Iraq violence lowest since '06 mosque attack: U.S. By Paul Tait
2 hours, 28 minutes ago
Violence in Iraq has fallen to its lowest level since before a 2006 mosque attack which unleashed the deadliest phase of the Iraq war, the deputy commander of U.S. forces in Iraq said on Thursday.
Lieutenant-General Raymond Odierno said attacks in Baghdad had also fallen by half since January, just before Washington began pouring 30,000 extra troops into Iraq to try to drag the nation back from the brink of sectarian civil war.
"There are still way too many civilian casualties inside of Baghdad and Iraq," Odierno said, after telling a news conference the number of sectarian killings in the capital had fallen from an average of about 32 a day to 12 a day this year.
U.S. forces launched a crackdown in Baghdad in February that spread to other provinces, targeting Sunni Islamist al Qaeda and other Sunni Arab insurgents as well as Shi'ite militias.
"Al Qaeda in Iraq is increasingly being pushed out of Baghdad and the surrounding areas. They are now seeking refuge elsewhere in the country and even fleeing Iraq," Odierno said.
Prime Minister Nuri al-Maliki this month said his government had averted civil war and that levels of violence in Baghdad and surrounding areas had fallen 75 percent this year.
And on Thursday, President George W. Bush defended plans to withdraw about 20,000 U.S. troops by July, saying: "Progress will yield fewer troops."
Al Qaeda, however, has vowed to step up attacks during the holy Muslim month of Ramadan.
Odierno said there had been no sign of any reprisal attacks so far since a separate Baghdad shooting on Sunday involving U.S. security firm Blackwater in which 11 people were killed.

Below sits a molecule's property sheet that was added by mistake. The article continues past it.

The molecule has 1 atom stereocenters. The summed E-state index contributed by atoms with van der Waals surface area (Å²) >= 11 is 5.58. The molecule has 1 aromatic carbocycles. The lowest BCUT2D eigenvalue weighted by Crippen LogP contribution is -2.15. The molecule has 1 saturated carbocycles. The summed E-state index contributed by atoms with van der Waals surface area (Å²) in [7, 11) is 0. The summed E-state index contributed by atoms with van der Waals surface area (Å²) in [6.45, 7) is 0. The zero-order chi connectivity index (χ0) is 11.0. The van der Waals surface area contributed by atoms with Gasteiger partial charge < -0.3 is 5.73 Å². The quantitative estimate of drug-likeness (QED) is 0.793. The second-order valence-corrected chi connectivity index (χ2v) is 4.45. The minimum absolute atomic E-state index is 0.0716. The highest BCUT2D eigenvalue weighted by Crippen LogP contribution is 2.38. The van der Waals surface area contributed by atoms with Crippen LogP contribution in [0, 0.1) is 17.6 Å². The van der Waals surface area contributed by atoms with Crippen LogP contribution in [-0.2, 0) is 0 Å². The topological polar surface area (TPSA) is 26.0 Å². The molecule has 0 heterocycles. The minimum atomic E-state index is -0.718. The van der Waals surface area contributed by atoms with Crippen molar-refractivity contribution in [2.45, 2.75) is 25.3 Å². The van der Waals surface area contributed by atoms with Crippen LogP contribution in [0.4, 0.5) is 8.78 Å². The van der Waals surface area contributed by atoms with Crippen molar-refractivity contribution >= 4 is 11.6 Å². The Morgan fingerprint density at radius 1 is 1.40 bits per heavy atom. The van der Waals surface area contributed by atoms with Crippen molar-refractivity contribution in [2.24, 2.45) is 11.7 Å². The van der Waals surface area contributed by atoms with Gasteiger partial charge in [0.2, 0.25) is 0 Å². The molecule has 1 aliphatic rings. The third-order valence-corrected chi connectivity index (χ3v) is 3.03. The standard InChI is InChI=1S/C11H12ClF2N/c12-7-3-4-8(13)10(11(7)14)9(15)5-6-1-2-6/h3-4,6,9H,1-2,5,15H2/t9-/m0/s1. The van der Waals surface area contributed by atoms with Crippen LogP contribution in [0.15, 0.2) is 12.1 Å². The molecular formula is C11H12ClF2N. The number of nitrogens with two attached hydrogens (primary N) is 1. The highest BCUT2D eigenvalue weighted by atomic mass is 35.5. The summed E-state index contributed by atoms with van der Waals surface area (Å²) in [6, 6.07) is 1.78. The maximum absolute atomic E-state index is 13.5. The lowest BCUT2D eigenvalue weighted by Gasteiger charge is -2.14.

U.S. and Iraqi officials have launched a joint inquiry into the incident, with Maliki's government announcing it had halted the work of Blackwater, which guards U.S. embassy officials, and would review all local and foreign security firms.
U.S. embassy spokeswoman Mirembe Nantongo said Blackwater was still contracted to the State Department but had not done any work since a ban on U.S. diplomatic convoys leaving Baghdad's heavily fortified Green Zone was imposed on Tuesday.
In Iraq's north, the U.S. military said it had arrested an Iranian man it accused of being a member of Iran's elite Revolutionary Guards Quds force who had smuggled deadly roadside bombs into Iraq.
Iran said the man, detained during an early-morning raid on a hotel in Sulaimaniya in autonomous Kurdistan, was a businessman. Kurdistan and Iraqi government officials said he was a member of a trade delegation.
Old foes Tehran and Washington accuse each other of being responsible for Iraq's violence.
The bombing of the golden-domed al-Askari mosque, one of Iraq's four holiest Shi'ite shrines, in mainly Sunni Arab Samarra in February 2006 sparked the deadliest phase of violence since the U.S.-led invasion to topple Saddam Hussein in 2003.
Sectarian violence had been on the rise, but the bombing changed the focus from a Sunni Arab insurgency against U.S. and Iraqi forces into a spate of revenge sectarian attacks in which tens of thousands of Iraqis died and many more fled their homes.
Odierno said U.S. and Iraqi forces had been keeping al Qaeda and other militant groups "off balance" by targeting their leadership as they push out of large bases into smaller combat outposts and joint command centers.
He said 60 percent more weapons caches had been discovered in the first nine months of 2007 than in all of 2006, leading to a decrease in attacks by improvised explosive devices.
The security crackdown was seen by Washington as an attempt to buy time for Iraq's fractured government to reach benchmarks aimed at reconciling majority Shi'ites and minority Sunni Arabs.
Maliki's Shi'ite-led coalition has been paralyzed by infighting and the withdrawal of about a dozen ministers from cabinet, but a senior lawmaker said there were no plans for a no-confidence vote against Maliki's 16-month-old administration.
Deputy speaker Khaled al-Attiya also told Reuters that much-delayed legislation on a crucial oil law that will regulate how wealth from the world's third-largest oil reserves will be shared would be debated in parliament in October.